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Monthly Archives: October 2013

Dgé is a neighborhood gastropub/burger joint on Al. Campinas, 1021, in Jardim Paulista – about 10 minutes walk from my second hotel which is located downtown (near the junction of Pamplona and Jai).

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While there are a few street-corner lanchonete (diners), they did not look particularly appealing. So I was happy to find Dgé on my first night in the area. I was hungry and it was getting late.

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Friendly staff (no English), a few patrons – not crowded but not too quiet.

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Relatively simple menu (some English), fair prices. Started with a traditional black bean soup (Caldinho de Feijao preto) and cheesey bread. Soup was great.

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After days of beef à la churrascarias, Filet de Pintado (Grilled river catfish filet with mashed pumpkin and cashew nuts, biju flour) sounded good.  It came as a dish of muddy brown colors, unlike the soup and bread. This was just average.

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Brigadeiro de Colher (sweet condensed milk with chocolate, Cupuaçu fruit chantilly) – the condensed milk part is traditional. Very tasty.

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It was a Wednesday night so the place was relatively quiet after 9pm.

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It has a open air terrace for drinks on the first floor above street level.

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Highly recommendable if you are in the neighborhood.

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I stayed at two hotels while in São Paulo. The first was the Estanplaza Funchal Hotel located in the business district, Faria Lima.

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Originally, we were booked to stay at the famous watermelon, i.e., Hotel Unique. But it turned out to be far from our meeting venue (remember the traffic congestion, remember here).  So we decided to book a hotel across from the building where we would have our meeting, and that’s how we ended up at the Estanplaza Funchal at Faria Lima.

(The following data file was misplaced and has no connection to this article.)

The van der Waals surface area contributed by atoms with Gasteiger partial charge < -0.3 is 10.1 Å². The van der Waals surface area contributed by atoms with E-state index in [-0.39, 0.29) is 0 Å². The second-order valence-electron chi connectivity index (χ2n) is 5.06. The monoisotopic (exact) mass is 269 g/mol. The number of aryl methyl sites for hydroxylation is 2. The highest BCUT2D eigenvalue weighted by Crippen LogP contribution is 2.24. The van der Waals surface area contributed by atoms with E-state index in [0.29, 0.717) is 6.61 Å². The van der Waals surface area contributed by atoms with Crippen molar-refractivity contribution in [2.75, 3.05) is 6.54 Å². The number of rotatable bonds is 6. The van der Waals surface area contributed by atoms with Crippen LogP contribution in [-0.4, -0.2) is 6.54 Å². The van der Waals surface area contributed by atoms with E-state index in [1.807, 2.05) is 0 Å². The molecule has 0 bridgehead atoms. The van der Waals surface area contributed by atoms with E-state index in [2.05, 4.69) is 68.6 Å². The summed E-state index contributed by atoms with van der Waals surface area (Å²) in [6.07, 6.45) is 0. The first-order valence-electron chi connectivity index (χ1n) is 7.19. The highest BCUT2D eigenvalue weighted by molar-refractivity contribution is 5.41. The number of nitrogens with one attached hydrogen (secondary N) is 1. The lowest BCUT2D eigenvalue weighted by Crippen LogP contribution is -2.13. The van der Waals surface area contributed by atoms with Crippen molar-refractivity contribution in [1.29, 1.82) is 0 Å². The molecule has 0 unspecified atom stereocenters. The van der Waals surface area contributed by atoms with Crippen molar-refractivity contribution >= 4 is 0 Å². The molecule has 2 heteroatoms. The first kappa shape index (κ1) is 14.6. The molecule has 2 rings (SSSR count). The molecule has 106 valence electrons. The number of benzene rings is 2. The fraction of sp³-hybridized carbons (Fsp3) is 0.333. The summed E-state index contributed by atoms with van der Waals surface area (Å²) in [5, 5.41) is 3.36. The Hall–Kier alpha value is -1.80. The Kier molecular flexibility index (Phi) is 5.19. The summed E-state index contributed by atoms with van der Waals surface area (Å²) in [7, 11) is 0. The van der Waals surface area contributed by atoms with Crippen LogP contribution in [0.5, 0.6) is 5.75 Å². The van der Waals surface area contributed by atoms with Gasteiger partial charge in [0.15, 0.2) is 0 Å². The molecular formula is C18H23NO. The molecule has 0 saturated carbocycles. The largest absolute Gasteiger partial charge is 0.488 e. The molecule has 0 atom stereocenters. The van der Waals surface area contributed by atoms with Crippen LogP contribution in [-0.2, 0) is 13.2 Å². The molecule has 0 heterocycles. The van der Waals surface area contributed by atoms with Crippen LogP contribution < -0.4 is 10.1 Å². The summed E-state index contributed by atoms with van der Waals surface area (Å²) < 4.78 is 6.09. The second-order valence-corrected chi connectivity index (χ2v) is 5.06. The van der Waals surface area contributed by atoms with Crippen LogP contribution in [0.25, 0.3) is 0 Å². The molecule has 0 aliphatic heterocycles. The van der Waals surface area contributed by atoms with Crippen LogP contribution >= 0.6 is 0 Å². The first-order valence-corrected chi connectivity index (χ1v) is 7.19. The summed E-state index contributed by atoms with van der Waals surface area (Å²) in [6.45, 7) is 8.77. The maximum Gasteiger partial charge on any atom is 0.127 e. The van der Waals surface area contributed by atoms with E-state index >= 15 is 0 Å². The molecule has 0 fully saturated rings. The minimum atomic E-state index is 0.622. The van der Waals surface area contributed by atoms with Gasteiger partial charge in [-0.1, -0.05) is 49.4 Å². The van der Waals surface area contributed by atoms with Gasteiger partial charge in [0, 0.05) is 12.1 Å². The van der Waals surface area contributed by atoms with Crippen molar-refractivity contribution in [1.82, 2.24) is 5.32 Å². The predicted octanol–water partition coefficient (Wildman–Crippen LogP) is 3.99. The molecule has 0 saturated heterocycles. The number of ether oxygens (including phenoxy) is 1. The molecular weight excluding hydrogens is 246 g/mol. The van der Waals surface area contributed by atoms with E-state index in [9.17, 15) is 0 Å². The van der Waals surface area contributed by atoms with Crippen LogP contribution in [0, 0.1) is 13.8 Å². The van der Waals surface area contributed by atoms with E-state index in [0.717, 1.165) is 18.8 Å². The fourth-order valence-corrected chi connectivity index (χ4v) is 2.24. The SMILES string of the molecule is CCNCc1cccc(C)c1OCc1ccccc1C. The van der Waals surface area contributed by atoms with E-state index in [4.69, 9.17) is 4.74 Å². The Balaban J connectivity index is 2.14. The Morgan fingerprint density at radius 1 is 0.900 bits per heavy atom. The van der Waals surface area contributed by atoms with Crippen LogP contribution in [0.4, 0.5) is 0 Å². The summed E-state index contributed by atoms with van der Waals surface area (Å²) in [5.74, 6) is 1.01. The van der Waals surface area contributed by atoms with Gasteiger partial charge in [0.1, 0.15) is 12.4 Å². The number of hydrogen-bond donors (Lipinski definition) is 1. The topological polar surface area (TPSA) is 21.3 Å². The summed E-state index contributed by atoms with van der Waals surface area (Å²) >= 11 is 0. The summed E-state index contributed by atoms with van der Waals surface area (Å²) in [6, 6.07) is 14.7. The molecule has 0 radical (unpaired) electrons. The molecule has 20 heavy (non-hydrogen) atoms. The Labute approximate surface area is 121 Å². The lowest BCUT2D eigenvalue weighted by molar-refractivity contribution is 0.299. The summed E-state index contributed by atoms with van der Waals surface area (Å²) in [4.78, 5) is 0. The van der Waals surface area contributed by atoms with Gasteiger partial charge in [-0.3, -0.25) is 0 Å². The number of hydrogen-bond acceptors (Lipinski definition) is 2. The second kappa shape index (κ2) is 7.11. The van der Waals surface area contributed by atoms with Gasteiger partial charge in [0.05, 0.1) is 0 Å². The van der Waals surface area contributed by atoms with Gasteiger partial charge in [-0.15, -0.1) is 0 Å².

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It is not a fancy hotel but it has a rather interesting style.

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Retro but what years?  The wall paper behind the bed and particularly the rotating TV stand reminded me of antiques I saw in Vienna but  …

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The circle seems to be a recurring motif throughout the hotel from the TV stand to the desk. I think the circular mirrors and blackmetal handrails with a rectangular motif (see the staircase photo above) is very oriental.

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Clean but stark bathroom. Never saw a large circular mirror like this before.

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The room could be used as the setting of a scene in a Wong Kar-Wai’s movie. Well, Happy Together (春光乍洩) was filmed in Buenos Aires.

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The experience was a bit like time travel – there was hardly anything in sight that would suggest the present 2010’s (except the flat panel TV).

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After checking in, it was close to 11pm – my colleagues and I went next door to The Fifties – a chain of up-and-coming high-end burger joint in Brazil – so my colleagues advised me.

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The time travel continued … a jukebox would have completed the illusion.

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We had burgers, fried onion rings (their claim to fame), caiparinhas followed by beer (which were served in an ice bucket typically reserved for champagne). I was so tired that day I fell asleep immediately despite having devoured all that greasy food and alcohol.

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Stayed in that hotel for a total of about 6 hours. When I pulled open the curtain the next morning, it was sunny Brazil and high-rise apartment buildings – we were back to 2013. And off to work we go …

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More to come.

I was on a business trip to the south of Brazil including São Paulo. Out of Zurich, it was a 12-hour non-stop overnight flight. Arrived at GRU, Sao Paulo’s international airport from the 70’s.sp traffic-2

São Paulo is notorious for several things – one of which is the traffic jam.

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I walked around the city and can generally confirm the widespread traffic congestion.

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Taxi is useless if you are in a hurry.

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The city is huge and gritty, not a pretty place, and does not have much to offer in terms of tourism.

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The heavy traffic problem is fueled by a rising middle class who can afford a car, and the lack of an efficient mass transit system in this city of 10+ million people.

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And the rich 0.1%’s solution to this traffic problem ?  The city apparently has the highest per capita ownership of personal helicopter. There is an article by BBC news on this topic – here.